SUMMARY / RELATED TOPICS

Manchu people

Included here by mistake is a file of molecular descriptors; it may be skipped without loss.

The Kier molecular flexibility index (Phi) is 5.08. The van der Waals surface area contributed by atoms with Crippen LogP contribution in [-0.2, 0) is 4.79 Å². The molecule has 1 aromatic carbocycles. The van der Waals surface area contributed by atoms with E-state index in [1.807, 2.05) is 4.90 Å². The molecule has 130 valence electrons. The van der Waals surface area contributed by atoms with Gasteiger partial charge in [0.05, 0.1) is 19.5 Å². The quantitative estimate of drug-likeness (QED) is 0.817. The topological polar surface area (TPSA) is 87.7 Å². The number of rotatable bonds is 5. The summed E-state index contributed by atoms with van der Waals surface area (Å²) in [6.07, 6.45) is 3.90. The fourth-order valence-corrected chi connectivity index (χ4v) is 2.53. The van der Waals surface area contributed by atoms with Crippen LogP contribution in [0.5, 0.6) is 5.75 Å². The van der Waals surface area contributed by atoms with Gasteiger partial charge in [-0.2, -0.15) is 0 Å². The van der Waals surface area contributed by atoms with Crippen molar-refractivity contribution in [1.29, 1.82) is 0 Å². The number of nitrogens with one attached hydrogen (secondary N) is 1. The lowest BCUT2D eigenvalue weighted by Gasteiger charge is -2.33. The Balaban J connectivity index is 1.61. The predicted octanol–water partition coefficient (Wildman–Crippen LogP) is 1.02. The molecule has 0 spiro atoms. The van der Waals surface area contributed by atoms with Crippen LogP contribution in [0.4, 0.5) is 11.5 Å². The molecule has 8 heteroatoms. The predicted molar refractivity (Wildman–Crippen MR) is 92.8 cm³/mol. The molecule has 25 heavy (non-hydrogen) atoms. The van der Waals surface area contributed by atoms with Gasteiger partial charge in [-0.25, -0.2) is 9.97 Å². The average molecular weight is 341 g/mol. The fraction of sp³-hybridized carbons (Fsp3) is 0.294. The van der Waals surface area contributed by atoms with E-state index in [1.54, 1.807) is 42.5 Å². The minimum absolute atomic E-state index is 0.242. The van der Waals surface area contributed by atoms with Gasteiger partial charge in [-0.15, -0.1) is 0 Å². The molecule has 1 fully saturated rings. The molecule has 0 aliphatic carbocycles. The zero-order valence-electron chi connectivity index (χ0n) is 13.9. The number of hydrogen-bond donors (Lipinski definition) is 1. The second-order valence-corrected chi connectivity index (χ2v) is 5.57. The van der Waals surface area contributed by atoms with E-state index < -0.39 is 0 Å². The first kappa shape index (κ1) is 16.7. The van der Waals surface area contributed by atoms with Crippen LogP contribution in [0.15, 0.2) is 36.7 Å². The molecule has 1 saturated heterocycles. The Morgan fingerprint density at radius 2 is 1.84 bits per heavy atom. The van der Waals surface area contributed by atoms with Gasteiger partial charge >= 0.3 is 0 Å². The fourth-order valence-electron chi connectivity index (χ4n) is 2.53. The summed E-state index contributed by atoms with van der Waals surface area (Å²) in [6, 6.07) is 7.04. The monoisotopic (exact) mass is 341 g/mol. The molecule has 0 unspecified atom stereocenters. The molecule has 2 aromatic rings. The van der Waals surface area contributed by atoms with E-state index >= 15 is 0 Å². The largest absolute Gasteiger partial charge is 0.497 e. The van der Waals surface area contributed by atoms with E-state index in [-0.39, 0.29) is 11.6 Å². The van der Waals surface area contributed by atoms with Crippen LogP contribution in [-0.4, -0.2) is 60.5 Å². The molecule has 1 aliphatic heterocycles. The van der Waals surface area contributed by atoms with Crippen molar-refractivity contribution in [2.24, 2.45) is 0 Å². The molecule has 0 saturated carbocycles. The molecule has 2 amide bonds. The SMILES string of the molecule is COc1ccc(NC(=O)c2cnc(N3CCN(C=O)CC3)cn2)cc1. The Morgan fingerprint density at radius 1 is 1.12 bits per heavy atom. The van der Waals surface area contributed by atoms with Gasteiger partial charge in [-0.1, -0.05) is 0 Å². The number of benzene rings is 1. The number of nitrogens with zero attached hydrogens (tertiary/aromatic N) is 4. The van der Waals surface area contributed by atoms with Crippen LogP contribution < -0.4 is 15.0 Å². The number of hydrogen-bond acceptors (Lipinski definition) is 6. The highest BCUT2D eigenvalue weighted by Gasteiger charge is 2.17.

The Manchu are an ethnic minority in China and the people from whom Manchuria derives its name. They are sometimes called "red-tasseled Manchus", a reference to the ornamentation on traditional Manchu hats; the Later Jin, Qing dynasty were established and ruled by Manchus, who are descended from the Jurchen people who earlier established the Jin dynasty in China. Manchus form the largest branch of the Tungusic peoples and are distributed throughout China, forming the fourth largest ethnic group in the country, they can be found in 31 Chinese provincial regions. They form the largest minority group in China without an autonomous region. Among them, Liaoning has the largest population and Hebei, Jilin, Inner Mongolia and Beijing have over 100,000 Manchu residents. About half of the population live in one-fifth in Hebei. There are a number of Manchu autonomous counties in China, such as Xinbin, Qinglong, Yitong, Weichang, Benxi, Huanren, Fengcheng and over 300 Manchu towns and townships; the Jiu Manzhou Dang contains the earliest use of Manchu.